Here a recent statista chart – “Canadian Public Service Body Largest in a Decade” – has some particular interest. It shows that the “Number of public service employees for Canada” reached its most recent low at the end of the Harper Conservative regime, and has subsequently been climbing ever since the Justin Trudeau Liberals took office late in 2015.

When this chart was tabled at our latest counterweights editors meeting, a doctor (of philosophy) in our midst noted an intriguing Maclean’s magazine article from 2011 he had recently stumbled across, on other vaguely related historical research.

The article was written by John Geddes, to explain how the notorious 1995 Paul Martin Liberal federal budget cutbacks were less than first met the eye.

Eg : “In 1995, the federal government’s workforce numbered 382,000. That total shrank no smaller than 326,500 in 1999. After touching that low ebb, Ottawa’s hiring picked up again, to the point where 380,700 were working for a federal pay cheque in 2006, the year the Liberals lost power to the Conservatives.”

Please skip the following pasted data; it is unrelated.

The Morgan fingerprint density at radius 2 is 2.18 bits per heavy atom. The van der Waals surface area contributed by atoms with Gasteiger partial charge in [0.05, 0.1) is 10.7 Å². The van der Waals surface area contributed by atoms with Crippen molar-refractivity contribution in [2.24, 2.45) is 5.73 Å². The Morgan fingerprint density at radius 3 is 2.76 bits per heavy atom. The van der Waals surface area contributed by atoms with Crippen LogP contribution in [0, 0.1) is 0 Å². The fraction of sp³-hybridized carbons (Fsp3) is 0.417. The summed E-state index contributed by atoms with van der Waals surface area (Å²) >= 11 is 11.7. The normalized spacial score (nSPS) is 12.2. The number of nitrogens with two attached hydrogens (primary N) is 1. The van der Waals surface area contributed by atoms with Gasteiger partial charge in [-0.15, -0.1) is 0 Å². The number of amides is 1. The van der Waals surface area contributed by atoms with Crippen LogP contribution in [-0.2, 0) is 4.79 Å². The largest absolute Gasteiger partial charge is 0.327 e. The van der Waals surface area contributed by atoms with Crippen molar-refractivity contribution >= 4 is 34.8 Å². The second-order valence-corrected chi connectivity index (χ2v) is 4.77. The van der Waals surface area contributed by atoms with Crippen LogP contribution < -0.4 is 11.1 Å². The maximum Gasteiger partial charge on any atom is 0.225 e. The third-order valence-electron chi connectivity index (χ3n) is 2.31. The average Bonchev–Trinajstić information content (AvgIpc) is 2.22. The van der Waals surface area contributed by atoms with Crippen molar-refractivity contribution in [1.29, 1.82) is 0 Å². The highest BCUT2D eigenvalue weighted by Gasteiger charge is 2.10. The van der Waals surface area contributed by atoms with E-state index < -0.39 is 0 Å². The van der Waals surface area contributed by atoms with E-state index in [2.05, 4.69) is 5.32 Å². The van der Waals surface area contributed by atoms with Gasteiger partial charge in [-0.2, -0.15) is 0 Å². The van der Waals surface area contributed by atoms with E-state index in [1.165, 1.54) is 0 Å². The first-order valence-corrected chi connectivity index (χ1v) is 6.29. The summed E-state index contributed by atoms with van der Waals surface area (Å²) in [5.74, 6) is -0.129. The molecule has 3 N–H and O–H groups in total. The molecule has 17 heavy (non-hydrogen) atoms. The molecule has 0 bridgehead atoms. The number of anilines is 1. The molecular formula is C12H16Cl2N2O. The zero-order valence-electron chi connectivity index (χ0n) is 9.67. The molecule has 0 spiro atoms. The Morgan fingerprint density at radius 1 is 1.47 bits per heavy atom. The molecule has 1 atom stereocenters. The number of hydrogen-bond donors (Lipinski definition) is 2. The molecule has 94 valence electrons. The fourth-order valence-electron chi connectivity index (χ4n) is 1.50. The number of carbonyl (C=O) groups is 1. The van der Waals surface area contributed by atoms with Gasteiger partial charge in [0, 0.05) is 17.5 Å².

We haven’t yet been able to check in detail on whether the federal government employment numbers Geddes was using in 2011 are exactly comparable to those statista is using in 2020.

On the face of things, however, comparing the two sources (?just over 380,000 employees in 2006, compared to less than 260,000 in 2014?) does suggest that Conservative governments are much more serious about cutting government employment long term than even Liberal governments who are aggressive about intermittent discipline in public finance.

And this could be something someone might want to consider in evaluating the Trudeau Liberals’ new “better-life-in-the-new-future” Throne Speech on September 23, 2020, especially if it really does focus on boosting the progressive role of government, to help meet the new challenges of post-pandemic economic development. (As some look forward to, and others fear?)